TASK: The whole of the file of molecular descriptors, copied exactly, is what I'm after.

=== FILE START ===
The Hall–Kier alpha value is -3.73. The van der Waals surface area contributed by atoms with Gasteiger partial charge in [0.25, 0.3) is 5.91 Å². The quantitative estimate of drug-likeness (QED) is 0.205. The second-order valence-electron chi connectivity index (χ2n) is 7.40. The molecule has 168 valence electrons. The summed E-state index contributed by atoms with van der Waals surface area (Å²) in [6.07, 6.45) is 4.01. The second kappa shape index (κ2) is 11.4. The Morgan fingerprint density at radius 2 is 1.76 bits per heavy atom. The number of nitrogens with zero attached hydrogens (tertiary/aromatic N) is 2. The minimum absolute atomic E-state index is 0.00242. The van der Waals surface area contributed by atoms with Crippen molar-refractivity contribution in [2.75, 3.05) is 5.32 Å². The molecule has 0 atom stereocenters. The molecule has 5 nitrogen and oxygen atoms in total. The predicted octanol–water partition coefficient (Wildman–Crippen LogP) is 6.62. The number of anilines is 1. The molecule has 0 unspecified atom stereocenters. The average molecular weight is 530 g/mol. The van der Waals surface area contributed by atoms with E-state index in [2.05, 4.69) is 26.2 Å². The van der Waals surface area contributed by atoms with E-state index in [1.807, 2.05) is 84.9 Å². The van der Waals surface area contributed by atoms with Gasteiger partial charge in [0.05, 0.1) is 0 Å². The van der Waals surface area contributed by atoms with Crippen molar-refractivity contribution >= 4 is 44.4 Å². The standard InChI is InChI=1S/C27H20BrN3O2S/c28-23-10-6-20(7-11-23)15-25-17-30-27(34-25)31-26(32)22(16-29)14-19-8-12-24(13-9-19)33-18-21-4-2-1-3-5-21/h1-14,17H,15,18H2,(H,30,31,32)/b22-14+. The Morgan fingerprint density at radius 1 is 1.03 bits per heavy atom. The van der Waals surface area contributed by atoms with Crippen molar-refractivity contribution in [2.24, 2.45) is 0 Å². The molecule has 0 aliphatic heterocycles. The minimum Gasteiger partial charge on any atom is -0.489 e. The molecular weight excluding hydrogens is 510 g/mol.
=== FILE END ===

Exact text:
The Hall–Kier alpha value is -3.73. The van der Waals surface area contributed by atoms with Gasteiger partial charge in [0.25, 0.3) is 5.91 Å². The quantitative estimate of drug-likeness (QED) is 0.205. The second-order valence-electron chi connectivity index (χ2n) is 7.40. The molecule has 168 valence electrons. The summed E-state index contributed by atoms with van der Waals surface area (Å²) in [6.07, 6.45) is 4.01. The second kappa shape index (κ2) is 11.4. The Morgan fingerprint density at radius 2 is 1.76 bits per heavy atom. The number of nitrogens with zero attached hydrogens (tertiary/aromatic N) is 2. The minimum absolute atomic E-state index is 0.00242. The van der Waals surface area contributed by atoms with Crippen molar-refractivity contribution in [2.75, 3.05) is 5.32 Å². The molecule has 0 atom stereocenters. The molecule has 5 nitrogen and oxygen atoms in total. The predicted octanol–water partition coefficient (Wildman–Crippen LogP) is 6.62. The number of anilines is 1. The molecule has 0 unspecified atom stereocenters. The average molecular weight is 530 g/mol. The van der Waals surface area contributed by atoms with E-state index in [2.05, 4.69) is 26.2 Å². The van der Waals surface area contributed by atoms with E-state index in [1.807, 2.05) is 84.9 Å². The van der Waals surface area contributed by atoms with Gasteiger partial charge in [0.05, 0.1) is 0 Å². The van der Waals surface area contributed by atoms with Crippen molar-refractivity contribution >= 4 is 44.4 Å². The standard InChI is InChI=1S/C27H20BrN3O2S/c28-23-10-6-20(7-11-23)15-25-17-30-27(34-25)31-26(32)22(16-29)14-19-8-12-24(13-9-19)33-18-21-4-2-1-3-5-21/h1-14,17H,15,18H2,(H,30,31,32)/b22-14+. The Morgan fingerprint density at radius 1 is 1.03 bits per heavy atom. The van der Waals surface area contributed by atoms with Crippen molar-refractivity contribution in [2.24, 2.45) is 0 Å². The molecule has 0 aliphatic heterocycles. The minimum Gasteiger partial charge on any atom is -0.489 e. The molecular weight excluding hydrogens is 510 g/mol.